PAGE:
Many students eating at Middlebury’s dining halls over the past few weeks have noticed changes in the availability of some meal-time offerings, including Nutella and weekend-morning smoked salmon. Though some students speculated about budget cuts, the real reason some items have disappeared from serveries across campus is inflation.
“We have never seen prices jump as quickly as they have this past year,” wrote Dan Detora, director of dining services, in an email to The Campus.
U.S. inflation has hit 5.4% year-over-year and 0.6% month-over-month, according to reporting from the Associated Press, and Middlebury’s Dining Services department has not been spared. The college’s food costs have risen in recent months, and according to Detora, individual items increased in price anywhere from 7–30%.
“We are looking for ways to lower our food costs in a manner that has the smallest effect on student satisfaction,” Detora said.
Detora expressed a hope that although food prices will stay elevated, the rate of increase will fall back to the normal level of around 3% per year.
“We are not hitting the food budget by a substantial amount due to the increases in prices,” he noted.
For the 2022–23 academic year, the cost of on-campus housing and the meal plan (a combined charge) at Middlebury was $17,800 while it has been set at $18,600 for the 2023–24 academic year. The change represents a 4.5% increase, which still lags behind inflation.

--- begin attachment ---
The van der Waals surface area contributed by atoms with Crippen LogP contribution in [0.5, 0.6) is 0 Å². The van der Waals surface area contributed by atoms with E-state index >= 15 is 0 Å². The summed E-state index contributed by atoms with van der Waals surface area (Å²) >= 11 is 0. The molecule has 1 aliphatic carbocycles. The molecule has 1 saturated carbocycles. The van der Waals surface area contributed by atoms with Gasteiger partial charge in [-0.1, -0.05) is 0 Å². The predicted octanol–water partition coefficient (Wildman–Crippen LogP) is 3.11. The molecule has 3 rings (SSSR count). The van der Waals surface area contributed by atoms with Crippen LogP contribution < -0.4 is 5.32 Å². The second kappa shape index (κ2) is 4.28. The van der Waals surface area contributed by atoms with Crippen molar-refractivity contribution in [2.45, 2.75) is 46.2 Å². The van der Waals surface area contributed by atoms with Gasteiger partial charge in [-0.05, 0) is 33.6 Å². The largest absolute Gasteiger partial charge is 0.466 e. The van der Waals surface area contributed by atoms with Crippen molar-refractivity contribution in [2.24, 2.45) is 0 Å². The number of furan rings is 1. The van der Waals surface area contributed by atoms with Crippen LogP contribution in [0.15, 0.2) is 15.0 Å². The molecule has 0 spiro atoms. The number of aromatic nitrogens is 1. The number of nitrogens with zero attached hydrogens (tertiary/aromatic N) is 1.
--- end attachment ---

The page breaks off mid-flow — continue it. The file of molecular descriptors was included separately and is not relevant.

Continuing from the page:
According to Detora, salmon will return to one of the dining halls each weekend morning, in a return to the pre-Covid-19 menu.
As for Nutella, the reason for its disappearance extends beyond cost concerns.
“We have multiple issues with procurement due to a hazelnut shortage, but more importantly we removed [it] due to environmental and sustainability concerns based on the palm oil that is used to make it,” Detora said.
According to reporting from Business Insider, the world is currently facing hazelnut scarcity and higher prices — which has led to increasing Nutella prices — as a ramification of the financial crisis in Turkey, which produces 70% of the world’s supply. The nation’s currency crisis has made fertilizers and seeds more expensive for farmers, which has caused both lower overall production and higher production costs — and increased scarcity in the market.
Increased demands for palm oil, the ingredient that makes up around 32% of Nutella, according to The Guardian, has caused severe deforestation in tropical regions as forests are cleared to increase plantation acreage.
Limiting the consumption of Nutella, and thus the support of the palm oil industry, appears to be in line with the college’s sustainability goals.
“Our goal is to provide the highest quality and best tasting food to our students as well as to create a dining experience that engages with our community and our environment,” according to the Middlebury College Dining Services website. The college has worked to meet its food-related sustainability goals by spending 32% of its food budget locally and composting over 300 tons of food.
There’s still good news for chocolate-hazelnut lovers, though. Detora may have a solution on the way.
“We are experimenting now with making our own [Nutella], and we hope to provide something soon,” he told The Campus.